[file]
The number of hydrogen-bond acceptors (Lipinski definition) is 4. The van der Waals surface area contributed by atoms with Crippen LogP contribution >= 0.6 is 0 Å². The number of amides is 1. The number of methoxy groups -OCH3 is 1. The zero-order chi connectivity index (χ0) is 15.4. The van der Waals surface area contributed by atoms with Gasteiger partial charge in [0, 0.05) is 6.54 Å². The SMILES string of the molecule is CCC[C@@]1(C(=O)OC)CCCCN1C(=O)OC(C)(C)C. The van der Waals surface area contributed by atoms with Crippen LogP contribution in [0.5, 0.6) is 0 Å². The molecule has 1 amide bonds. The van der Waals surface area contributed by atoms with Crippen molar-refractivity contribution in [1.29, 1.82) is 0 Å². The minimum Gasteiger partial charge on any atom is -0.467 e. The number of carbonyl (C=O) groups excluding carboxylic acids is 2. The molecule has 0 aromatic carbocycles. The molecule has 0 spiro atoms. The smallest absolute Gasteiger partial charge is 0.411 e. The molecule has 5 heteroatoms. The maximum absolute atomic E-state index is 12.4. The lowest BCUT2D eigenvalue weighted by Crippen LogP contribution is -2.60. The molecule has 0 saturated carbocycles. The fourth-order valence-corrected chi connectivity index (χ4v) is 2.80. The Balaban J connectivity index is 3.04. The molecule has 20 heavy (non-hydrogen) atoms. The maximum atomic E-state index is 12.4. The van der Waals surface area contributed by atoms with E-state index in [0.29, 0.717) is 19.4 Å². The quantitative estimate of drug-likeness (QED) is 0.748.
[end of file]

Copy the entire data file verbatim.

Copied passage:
The number of hydrogen-bond acceptors (Lipinski definition) is 4. The van der Waals surface area contributed by atoms with Crippen LogP contribution >= 0.6 is 0 Å². The number of amides is 1. The number of methoxy groups -OCH3 is 1. The zero-order chi connectivity index (χ0) is 15.4. The van der Waals surface area contributed by atoms with Gasteiger partial charge in [0, 0.05) is 6.54 Å². The SMILES string of the molecule is CCC[C@@]1(C(=O)OC)CCCCN1C(=O)OC(C)(C)C. The van der Waals surface area contributed by atoms with Crippen LogP contribution in [0.5, 0.6) is 0 Å². The molecule has 1 amide bonds. The van der Waals surface area contributed by atoms with Crippen molar-refractivity contribution in [1.29, 1.82) is 0 Å². The minimum Gasteiger partial charge on any atom is -0.467 e. The number of carbonyl (C=O) groups excluding carboxylic acids is 2. The molecule has 0 aromatic carbocycles. The molecule has 0 spiro atoms. The smallest absolute Gasteiger partial charge is 0.411 e. The molecule has 5 heteroatoms. The maximum absolute atomic E-state index is 12.4. The lowest BCUT2D eigenvalue weighted by Crippen LogP contribution is -2.60. The molecule has 0 saturated carbocycles. The fourth-order valence-corrected chi connectivity index (χ4v) is 2.80. The Balaban J connectivity index is 3.04. The molecule has 20 heavy (non-hydrogen) atoms. The maximum atomic E-state index is 12.4. The van der Waals surface area contributed by atoms with E-state index in [0.29, 0.717) is 19.4 Å². The quantitative estimate of drug-likeness (QED) is 0.748.